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Saturday, May 18 • 8:00am - 4:00pm
New England Originals - American Antiquarian Society and Worcester Art Museum TICKETED

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Limited Capacity seats available

Enjoy a day in Worcester, MA, at the American Antiquarian Society (AAS) and the Worcester Art Museum (WAM), located approximately half of a mile from each other. In the morning, when AAS is closed to the public, a private tour will be offered of the research library, its new state-of-the-art conservation lab, and old and new collection storage areas. Designed by Samuel Anderson Architects, the 1,700 square foot book and paper conservation lab is part of a newly constructed library wing opening in early 2019. The day will then continue at WAM for lunch hosted by the museum, followed by a tour of the conservation facilities, and opportunity to visit the galleries. The museum’s conservation facilities consist of The Fuller Conservation Laboratory, which houses objects and paintings conservation in 2,500 square feet of space with 20-foot ceilings and ample northern light, and the Culpeper Paper Conservation Laboratory, which is located in the Prints, Drawings, and Photographs Suite. Following the tour, the galleries will be open to visit, including four special exhibitions: Radiance Rediscovered: Stained Glass by Tiffany and La Farge; Travels with Hiroshige; Jeppson Idea Lab: Master Vases from Ancient Greece; and, Lee Mingwei: Stone Journey.
At the end of the day, attendees will be dropped off at either Logan Airport or a nearby Amtrak station (there will be luggage storage on the bus). If you drove your personal car to the Mohegan Sun, you can drive it to the start of the tour.

American Antiquarian Society
Founded in 1812 by Revolutionary War patriot and printer Isaiah Thomas, the American Antiquarian Society is both a learned society and national research library of pre-20th century history and culture. It is the oldest historical society in the United States with a national focus. The mission of the AAS is to collect, preserve, and make available for study all printed records of what is now known as the United States of America, through the year 1876. Its collections contain over four million books, pamphlets, newspapers, graphic arts materials, and manuscripts. AAS is estimated to hold copies of two thirds of the books known to have been printed, from the establishment of the first press in 1640 through the year 1820. Its current library, built in 1910, is a U.S. National Historic Landmark in recognition of this legacy. In recognizing the importance of the Society’s mission, in 2014 AAS was presented with the National Humanities Medal by President Obama in a ceremony at the White House for “safeguarding the American story.”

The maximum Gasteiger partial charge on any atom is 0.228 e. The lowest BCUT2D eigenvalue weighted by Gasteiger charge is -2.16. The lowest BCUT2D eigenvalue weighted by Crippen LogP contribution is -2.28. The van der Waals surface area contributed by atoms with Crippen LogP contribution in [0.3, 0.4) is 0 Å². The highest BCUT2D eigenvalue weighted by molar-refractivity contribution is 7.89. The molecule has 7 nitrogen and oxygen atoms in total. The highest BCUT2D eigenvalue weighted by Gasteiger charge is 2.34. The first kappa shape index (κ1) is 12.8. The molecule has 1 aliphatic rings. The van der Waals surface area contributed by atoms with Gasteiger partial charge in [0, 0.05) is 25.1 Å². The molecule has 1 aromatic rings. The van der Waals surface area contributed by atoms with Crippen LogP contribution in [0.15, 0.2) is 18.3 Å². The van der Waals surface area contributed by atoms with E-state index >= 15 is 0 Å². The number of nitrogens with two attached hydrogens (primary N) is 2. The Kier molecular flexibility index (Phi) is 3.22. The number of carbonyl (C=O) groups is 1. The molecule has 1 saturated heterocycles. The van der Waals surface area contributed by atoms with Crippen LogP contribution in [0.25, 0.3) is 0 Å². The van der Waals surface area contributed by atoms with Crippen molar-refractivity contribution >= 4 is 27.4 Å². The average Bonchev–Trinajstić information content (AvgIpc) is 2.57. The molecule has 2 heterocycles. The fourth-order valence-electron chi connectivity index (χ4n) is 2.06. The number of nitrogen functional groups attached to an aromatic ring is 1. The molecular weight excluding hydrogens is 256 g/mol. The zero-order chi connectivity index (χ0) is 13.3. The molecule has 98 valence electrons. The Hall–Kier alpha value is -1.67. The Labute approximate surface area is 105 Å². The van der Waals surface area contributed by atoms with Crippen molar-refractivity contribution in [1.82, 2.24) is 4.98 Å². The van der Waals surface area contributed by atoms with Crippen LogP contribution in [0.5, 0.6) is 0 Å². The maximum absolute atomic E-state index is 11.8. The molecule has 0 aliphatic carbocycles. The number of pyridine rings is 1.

Conservation department staff includes Chief Conservator Babette Gehnrich, Book Conservator Laura Oxley, and Conservation Technicians Nancy Fresella-Lee and Candace Okuno.

Worcester Art Museum
Founded in 1896, the Worcester Art Museum is one of the largest art museums in New England and houses an internationally renowned collection of over 38,000 works spanning fifty centuries of art from the world’s major cultures. Worcester has long recognized the importance of conservation, and the museum’s first paintings conservator, Edmond de Beaumont, was hired in 1936. It was one of the first museums to share technical information with the public in exhibition catalogues and in catalogues of its permanent collection. The role of conservation broadened under the leadership of George Stout, a pioneer in the development of conservation in the United States, who directed the Worcester Art Museum from 1947 to 1955.  Conservation department staff includes Chief Conservator and Paintings Conservator Rita Albertson, Objects Conservator Paula Artal-Isbrand, Paper Conservator Eliza Spaulding, Associate Paintings Conservator Birgit Straehle, Conservator of Arms and Armor Bill MacMillan, Andrew W. Mellon Fellow in Paintings Hae Min Park, and Pre-Program Intern Elle Friedberg.